TO GIVE WILD TIGERS A WILD FUTURE
Our ultimate goal is to prevent the extinction of wild tigers.
With India home to more than two thirds of the global wild tiger population; it is vital that we eliminate wild tiger deaths due to poaching and retaliatory poisoning to ensure that wild tigers are around for future generations.
We achieve this by:
- Providing Anti-Poaching Patrols to keep wild tigers safe from poachers’ snares and traps.
- Working with the communities who live with wild tigers to ensure they have a vested interest in wild tiger survival.
- Educating future generations so they know the value of an apex predator and its habitat to the ecology and sustainability of the landscape.
- Providing safety advice to ensure that people living with wild tigers keep themselves, their families and livestock safe.
- Reducing human-
animal conflict to help stabilise both prey and predator numbers through the provision of sustainable environmentally focused permanent wildlife waterhole solutions and schemes to reverse habitat destruction.
THREATS TO WILD TIGERS
97% of the global wild tiger population has been lost in just over 100 years. Poachers have jeopardised wild tiger survival for years with snares consisting of anchored wires with sliding nooses camouflaged these along tiger trails.
The world’s wild tigers and their forest habitats are under threat. Protected Tiger Reserves are surrounded by buffer zones, where the burgeoning human population lives amongst the wildlife. Wild animals movement move freely disregarding human boundaries which leads to human-animal conflict and enables poachers to lay their snares.
Since the 1990s. Bandhavgarh, like many Tiger Reserves has lost many tigers in snares and to retaliatory poisonings. In just 15 years, India’s wild tiger population was decimated as over 300 tigers died in snares, which threatened the long-term survival of wild tigers.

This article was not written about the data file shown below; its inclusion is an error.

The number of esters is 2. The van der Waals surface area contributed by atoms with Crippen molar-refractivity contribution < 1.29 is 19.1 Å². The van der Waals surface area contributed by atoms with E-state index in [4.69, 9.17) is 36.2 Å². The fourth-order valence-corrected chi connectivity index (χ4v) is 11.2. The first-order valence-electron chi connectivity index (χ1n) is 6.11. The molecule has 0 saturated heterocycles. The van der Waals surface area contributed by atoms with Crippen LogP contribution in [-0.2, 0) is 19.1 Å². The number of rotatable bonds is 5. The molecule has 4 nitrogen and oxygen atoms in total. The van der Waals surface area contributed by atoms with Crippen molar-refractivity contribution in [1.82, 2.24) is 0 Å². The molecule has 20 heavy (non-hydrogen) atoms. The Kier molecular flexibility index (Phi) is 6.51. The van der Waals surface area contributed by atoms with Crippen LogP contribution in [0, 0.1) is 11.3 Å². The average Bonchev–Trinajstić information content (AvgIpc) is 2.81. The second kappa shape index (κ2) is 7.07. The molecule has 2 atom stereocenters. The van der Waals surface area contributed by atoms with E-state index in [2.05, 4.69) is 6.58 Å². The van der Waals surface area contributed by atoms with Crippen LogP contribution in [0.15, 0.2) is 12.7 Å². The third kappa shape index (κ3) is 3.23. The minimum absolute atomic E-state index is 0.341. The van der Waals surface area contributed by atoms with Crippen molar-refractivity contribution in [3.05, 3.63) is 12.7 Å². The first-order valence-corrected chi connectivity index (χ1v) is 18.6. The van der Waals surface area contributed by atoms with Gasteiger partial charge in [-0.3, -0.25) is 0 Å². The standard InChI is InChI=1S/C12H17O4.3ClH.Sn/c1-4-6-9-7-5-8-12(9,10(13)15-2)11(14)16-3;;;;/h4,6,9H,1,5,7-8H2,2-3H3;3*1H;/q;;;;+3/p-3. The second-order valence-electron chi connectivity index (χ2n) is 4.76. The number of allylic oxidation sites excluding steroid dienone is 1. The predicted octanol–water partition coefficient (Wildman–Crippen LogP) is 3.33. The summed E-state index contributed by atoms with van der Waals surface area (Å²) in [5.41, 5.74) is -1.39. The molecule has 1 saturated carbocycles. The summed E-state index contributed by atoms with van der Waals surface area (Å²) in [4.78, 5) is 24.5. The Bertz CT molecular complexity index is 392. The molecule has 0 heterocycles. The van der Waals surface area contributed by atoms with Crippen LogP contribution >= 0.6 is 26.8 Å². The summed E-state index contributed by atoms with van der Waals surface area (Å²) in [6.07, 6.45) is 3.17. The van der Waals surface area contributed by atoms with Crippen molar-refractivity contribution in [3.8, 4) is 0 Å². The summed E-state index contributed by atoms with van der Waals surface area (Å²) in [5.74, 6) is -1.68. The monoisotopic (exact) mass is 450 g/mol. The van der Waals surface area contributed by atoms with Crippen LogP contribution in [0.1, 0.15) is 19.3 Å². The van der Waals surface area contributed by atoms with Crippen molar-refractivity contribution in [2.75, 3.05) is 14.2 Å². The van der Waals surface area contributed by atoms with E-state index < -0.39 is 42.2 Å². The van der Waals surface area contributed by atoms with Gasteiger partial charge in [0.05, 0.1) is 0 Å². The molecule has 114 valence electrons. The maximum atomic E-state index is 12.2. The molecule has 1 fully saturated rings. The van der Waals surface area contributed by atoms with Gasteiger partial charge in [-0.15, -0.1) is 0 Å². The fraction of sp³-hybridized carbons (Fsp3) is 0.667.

Over the last 4 years Bandhavgarh has suffered from an acute water crisis due to erratic rainfall causing longer drought seasons which impact all. Existing wildlife waterholes previously replenished by rainwater have become dry or almost dry. Thirsty prey animals enter villages to drink and, whilst there, raid crops. Predators follow in search of prey and kill livestock when their native prey flees. Villagers can’t afford to lose their crops and livestock to wildlife so look to end the conflict by fair or foul means risking tigers’ lives.
The burgeoning human population has decimated India’s wild tiger habitat, increasing incidents of human-animal conflict due to lack of food for prey and predators. Bandhavgarh has over 70 villages with 44% of families having 4 or more children.
WHY ARE WILD TIGERS WORTH SAVING
In 1900, there were an estimated 100,000 wild tigers globally. In 1972, India only had 1827 left. By the mid-
The tiger is the most powerful predator, yet the most vulnerable. Vulnerable because of the habitat destruction which is threatening its very survival; vulnerable because of the ebb and flow of the eco-
And why is all this so important?
Tigers are apex predators, i.e. they are at the top of the food chain. Apex predators are needed to keep herbivore populations in check because uncontrolled breeding in the herbivore population will have devastating consequences on the forests and vegetation which are the lifeblood of our survival. Herbivores graze or browse (leaf eating) more than their own body-weight each day, once the food supply in the forests are exhausted they turn to farmed crops for food. Without apex predators, herbivore numbers increase and the forest cannot sustain their appetite.
In Kanha National Park (Madhya Pradesh, India ) reputedly the place which so inspired Rudyard Kipling’s Jungle Book, in the visitor centre, there is this sign: